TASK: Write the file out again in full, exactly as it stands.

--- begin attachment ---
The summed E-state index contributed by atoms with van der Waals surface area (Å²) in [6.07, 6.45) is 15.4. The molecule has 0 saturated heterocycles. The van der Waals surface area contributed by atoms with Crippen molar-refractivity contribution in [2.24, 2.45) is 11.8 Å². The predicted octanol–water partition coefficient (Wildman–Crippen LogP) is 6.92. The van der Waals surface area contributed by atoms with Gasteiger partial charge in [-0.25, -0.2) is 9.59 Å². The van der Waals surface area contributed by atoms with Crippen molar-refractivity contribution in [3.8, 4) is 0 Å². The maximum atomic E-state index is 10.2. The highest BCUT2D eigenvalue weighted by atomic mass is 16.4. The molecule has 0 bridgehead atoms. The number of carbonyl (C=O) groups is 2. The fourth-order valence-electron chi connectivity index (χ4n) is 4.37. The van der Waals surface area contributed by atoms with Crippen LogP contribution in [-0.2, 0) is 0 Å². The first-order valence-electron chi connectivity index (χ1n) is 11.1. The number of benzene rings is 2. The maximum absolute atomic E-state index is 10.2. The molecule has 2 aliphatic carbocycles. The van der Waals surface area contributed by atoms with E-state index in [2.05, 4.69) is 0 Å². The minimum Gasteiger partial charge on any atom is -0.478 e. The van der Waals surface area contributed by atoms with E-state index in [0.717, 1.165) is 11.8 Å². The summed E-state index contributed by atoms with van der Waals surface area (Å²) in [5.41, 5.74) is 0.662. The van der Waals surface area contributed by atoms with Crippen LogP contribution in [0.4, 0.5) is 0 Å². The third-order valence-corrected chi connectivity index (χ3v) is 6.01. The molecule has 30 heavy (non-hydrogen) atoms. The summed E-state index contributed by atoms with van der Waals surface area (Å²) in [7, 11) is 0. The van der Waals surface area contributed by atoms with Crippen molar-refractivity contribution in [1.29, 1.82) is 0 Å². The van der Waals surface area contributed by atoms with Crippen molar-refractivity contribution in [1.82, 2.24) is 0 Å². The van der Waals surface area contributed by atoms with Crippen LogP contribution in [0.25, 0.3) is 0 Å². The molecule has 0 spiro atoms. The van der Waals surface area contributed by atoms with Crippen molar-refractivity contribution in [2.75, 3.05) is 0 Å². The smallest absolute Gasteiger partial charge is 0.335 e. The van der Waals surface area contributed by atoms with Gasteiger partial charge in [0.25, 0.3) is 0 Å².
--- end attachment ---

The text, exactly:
The summed E-state index contributed by atoms with van der Waals surface area (Å²) in [6.07, 6.45) is 15.4. The molecule has 0 saturated heterocycles. The van der Waals surface area contributed by atoms with Crippen molar-refractivity contribution in [2.24, 2.45) is 11.8 Å². The predicted octanol–water partition coefficient (Wildman–Crippen LogP) is 6.92. The van der Waals surface area contributed by atoms with Gasteiger partial charge in [-0.25, -0.2) is 9.59 Å². The van der Waals surface area contributed by atoms with Crippen molar-refractivity contribution in [3.8, 4) is 0 Å². The maximum atomic E-state index is 10.2. The highest BCUT2D eigenvalue weighted by atomic mass is 16.4. The molecule has 0 bridgehead atoms. The number of carbonyl (C=O) groups is 2. The fourth-order valence-electron chi connectivity index (χ4n) is 4.37. The van der Waals surface area contributed by atoms with Crippen LogP contribution in [-0.2, 0) is 0 Å². The first-order valence-electron chi connectivity index (χ1n) is 11.1. The number of benzene rings is 2. The maximum absolute atomic E-state index is 10.2. The molecule has 2 aliphatic carbocycles. The van der Waals surface area contributed by atoms with E-state index in [2.05, 4.69) is 0 Å². The minimum Gasteiger partial charge on any atom is -0.478 e. The van der Waals surface area contributed by atoms with E-state index in [0.717, 1.165) is 11.8 Å². The summed E-state index contributed by atoms with van der Waals surface area (Å²) in [5.41, 5.74) is 0.662. The van der Waals surface area contributed by atoms with Crippen LogP contribution in [0.4, 0.5) is 0 Å². The third-order valence-corrected chi connectivity index (χ3v) is 6.01. The molecule has 30 heavy (non-hydrogen) atoms. The summed E-state index contributed by atoms with van der Waals surface area (Å²) in [7, 11) is 0. The van der Waals surface area contributed by atoms with Crippen molar-refractivity contribution in [1.29, 1.82) is 0 Å². The van der Waals surface area contributed by atoms with Crippen molar-refractivity contribution in [1.82, 2.24) is 0 Å². The van der Waals surface area contributed by atoms with Crippen LogP contribution in [0.25, 0.3) is 0 Å². The molecule has 0 spiro atoms. The van der Waals surface area contributed by atoms with Crippen molar-refractivity contribution in [2.75, 3.05) is 0 Å². The smallest absolute Gasteiger partial charge is 0.335 e. The van der Waals surface area contributed by atoms with Gasteiger partial charge in [0.25, 0.3) is 0 Å².